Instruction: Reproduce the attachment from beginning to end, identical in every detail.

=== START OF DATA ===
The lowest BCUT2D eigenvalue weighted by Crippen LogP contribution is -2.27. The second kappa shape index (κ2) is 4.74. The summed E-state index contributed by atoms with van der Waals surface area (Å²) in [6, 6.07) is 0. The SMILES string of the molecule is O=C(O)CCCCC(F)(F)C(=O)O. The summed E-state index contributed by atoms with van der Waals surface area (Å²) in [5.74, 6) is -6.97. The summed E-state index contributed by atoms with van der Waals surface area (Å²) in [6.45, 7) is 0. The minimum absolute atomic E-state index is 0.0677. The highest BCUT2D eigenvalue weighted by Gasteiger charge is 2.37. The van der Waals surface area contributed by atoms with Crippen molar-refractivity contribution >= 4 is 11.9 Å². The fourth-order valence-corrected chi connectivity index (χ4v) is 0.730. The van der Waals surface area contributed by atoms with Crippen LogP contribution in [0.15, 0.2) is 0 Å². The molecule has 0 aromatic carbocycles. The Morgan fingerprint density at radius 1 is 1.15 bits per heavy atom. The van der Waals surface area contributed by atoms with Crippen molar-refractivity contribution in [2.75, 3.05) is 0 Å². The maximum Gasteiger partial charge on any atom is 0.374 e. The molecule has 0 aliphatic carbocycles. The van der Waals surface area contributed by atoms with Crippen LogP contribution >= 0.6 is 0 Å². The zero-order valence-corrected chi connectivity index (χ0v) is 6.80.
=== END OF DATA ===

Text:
The lowest BCUT2D eigenvalue weighted by Crippen LogP contribution is -2.27. The second kappa shape index (κ2) is 4.74. The summed E-state index contributed by atoms with van der Waals surface area (Å²) in [6, 6.07) is 0. The SMILES string of the molecule is O=C(O)CCCCC(F)(F)C(=O)O. The summed E-state index contributed by atoms with van der Waals surface area (Å²) in [5.74, 6) is -6.97. The summed E-state index contributed by atoms with van der Waals surface area (Å²) in [6.45, 7) is 0. The minimum absolute atomic E-state index is 0.0677. The highest BCUT2D eigenvalue weighted by Gasteiger charge is 2.37. The van der Waals surface area contributed by atoms with Crippen molar-refractivity contribution >= 4 is 11.9 Å². The fourth-order valence-corrected chi connectivity index (χ4v) is 0.730. The van der Waals surface area contributed by atoms with Crippen LogP contribution in [0.15, 0.2) is 0 Å². The molecule has 0 aromatic carbocycles. The Morgan fingerprint density at radius 1 is 1.15 bits per heavy atom. The van der Waals surface area contributed by atoms with Crippen molar-refractivity contribution in [2.75, 3.05) is 0 Å². The maximum Gasteiger partial charge on any atom is 0.374 e. The molecule has 0 aliphatic carbocycles. The van der Waals surface area contributed by atoms with Crippen LogP contribution >= 0.6 is 0 Å². The zero-order valence-corrected chi connectivity index (χ0v) is 6.80.